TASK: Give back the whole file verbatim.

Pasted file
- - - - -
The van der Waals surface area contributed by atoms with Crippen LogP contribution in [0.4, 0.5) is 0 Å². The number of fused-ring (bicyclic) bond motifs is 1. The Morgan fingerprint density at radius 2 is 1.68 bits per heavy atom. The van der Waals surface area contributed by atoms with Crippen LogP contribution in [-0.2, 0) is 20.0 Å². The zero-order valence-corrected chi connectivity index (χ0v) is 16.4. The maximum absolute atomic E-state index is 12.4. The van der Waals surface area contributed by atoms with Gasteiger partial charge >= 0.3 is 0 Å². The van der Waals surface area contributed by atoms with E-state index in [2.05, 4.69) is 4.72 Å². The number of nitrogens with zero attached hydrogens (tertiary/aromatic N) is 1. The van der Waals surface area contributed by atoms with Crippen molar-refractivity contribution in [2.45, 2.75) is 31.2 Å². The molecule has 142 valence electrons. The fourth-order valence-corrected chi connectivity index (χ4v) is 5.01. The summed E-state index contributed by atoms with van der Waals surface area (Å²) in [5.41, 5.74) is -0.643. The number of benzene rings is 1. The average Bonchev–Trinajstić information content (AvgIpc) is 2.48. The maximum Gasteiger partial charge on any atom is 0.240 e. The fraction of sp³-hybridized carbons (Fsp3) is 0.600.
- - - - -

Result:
The van der Waals surface area contributed by atoms with Crippen LogP contribution in [0.4, 0.5) is 0 Å². The number of fused-ring (bicyclic) bond motifs is 1. The Morgan fingerprint density at radius 2 is 1.68 bits per heavy atom. The van der Waals surface area contributed by atoms with Crippen LogP contribution in [-0.2, 0) is 20.0 Å². The zero-order valence-corrected chi connectivity index (χ0v) is 16.4. The maximum absolute atomic E-state index is 12.4. The van der Waals surface area contributed by atoms with Gasteiger partial charge >= 0.3 is 0 Å². The van der Waals surface area contributed by atoms with E-state index in [2.05, 4.69) is 4.72 Å². The number of nitrogens with zero attached hydrogens (tertiary/aromatic N) is 1. The van der Waals surface area contributed by atoms with Crippen molar-refractivity contribution in [2.45, 2.75) is 31.2 Å². The molecule has 142 valence electrons. The fourth-order valence-corrected chi connectivity index (χ4v) is 5.01. The summed E-state index contributed by atoms with van der Waals surface area (Å²) in [5.41, 5.74) is -0.643. The number of benzene rings is 1. The average Bonchev–Trinajstić information content (AvgIpc) is 2.48. The maximum Gasteiger partial charge on any atom is 0.240 e. The fraction of sp³-hybridized carbons (Fsp3) is 0.600.